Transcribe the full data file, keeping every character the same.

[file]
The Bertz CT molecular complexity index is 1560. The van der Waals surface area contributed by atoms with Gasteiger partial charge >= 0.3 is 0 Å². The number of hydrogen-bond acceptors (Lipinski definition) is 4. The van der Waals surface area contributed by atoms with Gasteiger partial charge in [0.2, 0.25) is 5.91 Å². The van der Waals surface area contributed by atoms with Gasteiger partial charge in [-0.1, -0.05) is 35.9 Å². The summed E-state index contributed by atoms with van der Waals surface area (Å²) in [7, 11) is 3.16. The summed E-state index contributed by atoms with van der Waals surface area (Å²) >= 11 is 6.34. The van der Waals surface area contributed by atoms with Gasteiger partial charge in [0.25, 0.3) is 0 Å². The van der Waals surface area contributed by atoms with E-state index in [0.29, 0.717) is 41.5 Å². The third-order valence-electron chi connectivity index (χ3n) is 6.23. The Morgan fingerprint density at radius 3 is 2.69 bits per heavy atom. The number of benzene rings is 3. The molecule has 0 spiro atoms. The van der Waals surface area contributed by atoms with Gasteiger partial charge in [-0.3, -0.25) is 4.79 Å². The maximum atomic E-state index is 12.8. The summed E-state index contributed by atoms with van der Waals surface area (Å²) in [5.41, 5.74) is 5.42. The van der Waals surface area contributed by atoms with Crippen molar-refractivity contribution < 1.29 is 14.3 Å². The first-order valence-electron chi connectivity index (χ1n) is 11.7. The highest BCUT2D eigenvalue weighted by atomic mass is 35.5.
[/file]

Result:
The Bertz CT molecular complexity index is 1560. The van der Waals surface area contributed by atoms with Gasteiger partial charge >= 0.3 is 0 Å². The number of hydrogen-bond acceptors (Lipinski definition) is 4. The van der Waals surface area contributed by atoms with Gasteiger partial charge in [0.2, 0.25) is 5.91 Å². The van der Waals surface area contributed by atoms with Gasteiger partial charge in [-0.1, -0.05) is 35.9 Å². The summed E-state index contributed by atoms with van der Waals surface area (Å²) in [7, 11) is 3.16. The summed E-state index contributed by atoms with van der Waals surface area (Å²) >= 11 is 6.34. The van der Waals surface area contributed by atoms with Gasteiger partial charge in [0.25, 0.3) is 0 Å². The van der Waals surface area contributed by atoms with E-state index in [0.29, 0.717) is 41.5 Å². The third-order valence-electron chi connectivity index (χ3n) is 6.23. The Morgan fingerprint density at radius 3 is 2.69 bits per heavy atom. The number of benzene rings is 3. The molecule has 0 spiro atoms. The van der Waals surface area contributed by atoms with Gasteiger partial charge in [-0.3, -0.25) is 4.79 Å². The maximum atomic E-state index is 12.8. The summed E-state index contributed by atoms with van der Waals surface area (Å²) in [5.41, 5.74) is 5.42. The van der Waals surface area contributed by atoms with Crippen molar-refractivity contribution < 1.29 is 14.3 Å². The first-order valence-electron chi connectivity index (χ1n) is 11.7. The highest BCUT2D eigenvalue weighted by atomic mass is 35.5.